Space-time’s most popular service is its sensory deprivation tanks, or float tanks, said owner Sarah Stephens. The tanks are filled with 800 pounds of Epsom salt dissolved into 10 inches of water, totaling about 220 gallons per tank, Stephens said. Each tank is 8 feet long, 4.5 feet high and 4.5 feet wide, offering plenty of room.
Completely dark inside and equipped with heaters and water that matches body temperature, the tanks give the illusion that the client is floating. The tanks offer two components — sensory neutral space and the feeling of floating. Stephens said the main purpose of each tank is to promote wellness and calmness.
“Anything that is going to reduce stress in your life and make you feel more connected with yourself is beneficial,” Stephens said. “It’s good for humanity as a collective too, because if you’re more relaxed and less tense you will promote that energy to those around you and create a positive environment not only in yourself but in everyone around you.”
The rest of the world drops away when the client is in a tank, said Stephens.
“When your brain isn’t being stimulated by the external light, sound, touch, taste, smell, your brain starts to respond to internal stimulation of your own thoughts without influence from the outside world,” Stephens said.
Founded in1982, Stephens and her former husband Eric Polcyn bought the business in 1992. Space-time attracts clients from all walks of life between the ages of 18 and 80, Stephens said.
Stephens said the first time floating is more of an initiation into figuring out what’s comfortable and getting used to the feeling. Finding a goal or intention and fixating on that during the first float allows the next time to be more productive when the client can bring that intention back into the tank, she said.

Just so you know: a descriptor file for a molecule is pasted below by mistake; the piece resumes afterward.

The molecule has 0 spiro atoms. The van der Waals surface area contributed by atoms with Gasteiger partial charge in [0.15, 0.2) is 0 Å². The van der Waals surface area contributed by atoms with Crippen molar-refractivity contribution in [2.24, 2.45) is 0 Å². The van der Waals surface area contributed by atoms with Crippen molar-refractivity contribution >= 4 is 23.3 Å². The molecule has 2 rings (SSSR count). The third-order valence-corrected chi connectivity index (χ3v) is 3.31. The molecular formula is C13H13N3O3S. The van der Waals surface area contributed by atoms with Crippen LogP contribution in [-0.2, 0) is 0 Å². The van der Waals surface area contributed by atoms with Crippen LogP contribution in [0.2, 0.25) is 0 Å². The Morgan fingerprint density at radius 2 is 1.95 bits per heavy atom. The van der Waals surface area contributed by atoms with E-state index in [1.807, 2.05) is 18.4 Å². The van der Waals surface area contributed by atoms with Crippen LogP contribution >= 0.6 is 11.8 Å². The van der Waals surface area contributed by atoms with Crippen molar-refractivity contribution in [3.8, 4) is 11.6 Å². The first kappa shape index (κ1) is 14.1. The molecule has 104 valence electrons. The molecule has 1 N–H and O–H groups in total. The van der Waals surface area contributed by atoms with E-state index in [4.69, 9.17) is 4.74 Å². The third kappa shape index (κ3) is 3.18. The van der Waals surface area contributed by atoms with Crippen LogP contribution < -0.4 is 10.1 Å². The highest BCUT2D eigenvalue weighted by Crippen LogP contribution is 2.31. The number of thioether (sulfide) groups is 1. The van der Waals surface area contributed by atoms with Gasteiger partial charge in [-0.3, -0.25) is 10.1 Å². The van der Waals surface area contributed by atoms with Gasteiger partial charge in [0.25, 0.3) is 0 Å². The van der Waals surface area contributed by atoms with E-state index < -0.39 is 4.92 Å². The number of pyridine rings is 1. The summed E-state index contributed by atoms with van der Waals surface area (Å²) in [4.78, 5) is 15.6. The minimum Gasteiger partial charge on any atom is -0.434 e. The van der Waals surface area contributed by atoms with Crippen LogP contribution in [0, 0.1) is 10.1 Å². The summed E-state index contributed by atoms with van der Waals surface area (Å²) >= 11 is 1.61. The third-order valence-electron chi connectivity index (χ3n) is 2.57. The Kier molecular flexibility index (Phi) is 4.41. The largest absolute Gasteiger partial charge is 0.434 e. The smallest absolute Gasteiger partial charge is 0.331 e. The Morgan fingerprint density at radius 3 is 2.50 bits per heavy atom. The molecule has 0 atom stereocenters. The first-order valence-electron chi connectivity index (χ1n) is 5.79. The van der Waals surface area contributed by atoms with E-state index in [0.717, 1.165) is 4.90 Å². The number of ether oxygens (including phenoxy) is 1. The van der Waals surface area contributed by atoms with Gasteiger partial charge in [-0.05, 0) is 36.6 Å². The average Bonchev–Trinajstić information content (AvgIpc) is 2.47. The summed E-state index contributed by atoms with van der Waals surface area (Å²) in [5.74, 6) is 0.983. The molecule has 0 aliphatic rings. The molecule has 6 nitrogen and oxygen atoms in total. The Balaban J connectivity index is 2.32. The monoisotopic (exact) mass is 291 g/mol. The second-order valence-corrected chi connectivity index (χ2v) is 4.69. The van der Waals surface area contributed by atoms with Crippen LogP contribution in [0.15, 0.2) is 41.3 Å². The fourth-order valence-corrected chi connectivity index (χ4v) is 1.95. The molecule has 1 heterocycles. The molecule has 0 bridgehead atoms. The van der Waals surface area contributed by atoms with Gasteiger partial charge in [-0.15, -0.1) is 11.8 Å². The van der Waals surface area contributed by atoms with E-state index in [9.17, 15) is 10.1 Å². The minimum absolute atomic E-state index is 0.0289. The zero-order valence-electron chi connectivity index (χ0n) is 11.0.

“After a person’s first time, the most common thing I hear is ‘I feel very relaxed,’ or, ‘That was interesting,’” Stephens said.
Many clients who float use the time inside the tank to deepen any personal meditation they may do at home, as well as seeking a serene and peaceful environment, Stephens said. She also said it can accommodate more serious issues such as soothing arthritis, insomnia and fibromyalgia.
“Floating helps me find out a lot about myself and helps me exercise my brain waves in a really special and unique way,” Daniel Ruffolo, client at SpaceTime, said. “It seems taboo, but I like to try interesting things, and it just kind of resonated with me. It’s not something I want to do everyday, but if I had one in my room or apartment I would.”
Stephens said that upon taking over the business there have been a lot of ups and downs as far as popularity, but over the last four years floating is not as “underground” as it once was.
“We’re definitely a word-of-mouth business,” Stephens said. “Whether you tell a few friends or go and tweet about it and post it on Facebook, so 100 of your friends know. We get people from all over Chicago and surrounding suburbs, but we’re by appointment only to keep an intimate and unique service. Some people within Lincoln Park may not even know we’re here.”
Stephens said she personally floats at least once a week, if not twice. Over one seven-year period, she said, she lived in both Berlin and Chicago, and if it hadn’t been for the float tanks her jet lag would’ve been out of control.
“The float tank is an absolute perfect sensory environment for sleep,” Stephens said. “When we go to sleep at night we’re basically trying to create that serene environment as dark and quiet and comfortable as possible.”
Stephens also credits SpaceTime for the ability it has given her and business partner, Polcyn to stay friends after divorcing years ago.
“I think if we weren’t in this type of industry running this kind of business that we wouldn’t still have the good friendship and family ties that we do now,” Stephens said.
In addition to the flotation tanks, the business also offers four different services in massage therapy and light and sound machines.
Also, the next neuro service is a massage chair that adheres to the body. It is equipped with six speakers and headphones that supply music, which is synchronized with the chair. The goal is to synchronize the music with the client’s brain waves, which respond to the body’s vibrations within the chair.
SpaceTime is open Monday-Friday from noon to 9 p.m., Saturday from 10:30 a.m. to 9 p.m., and Sunday from 10:30 a.m. to 6 p.m. Pricing is available online at www.chicagofloatationtanks.com.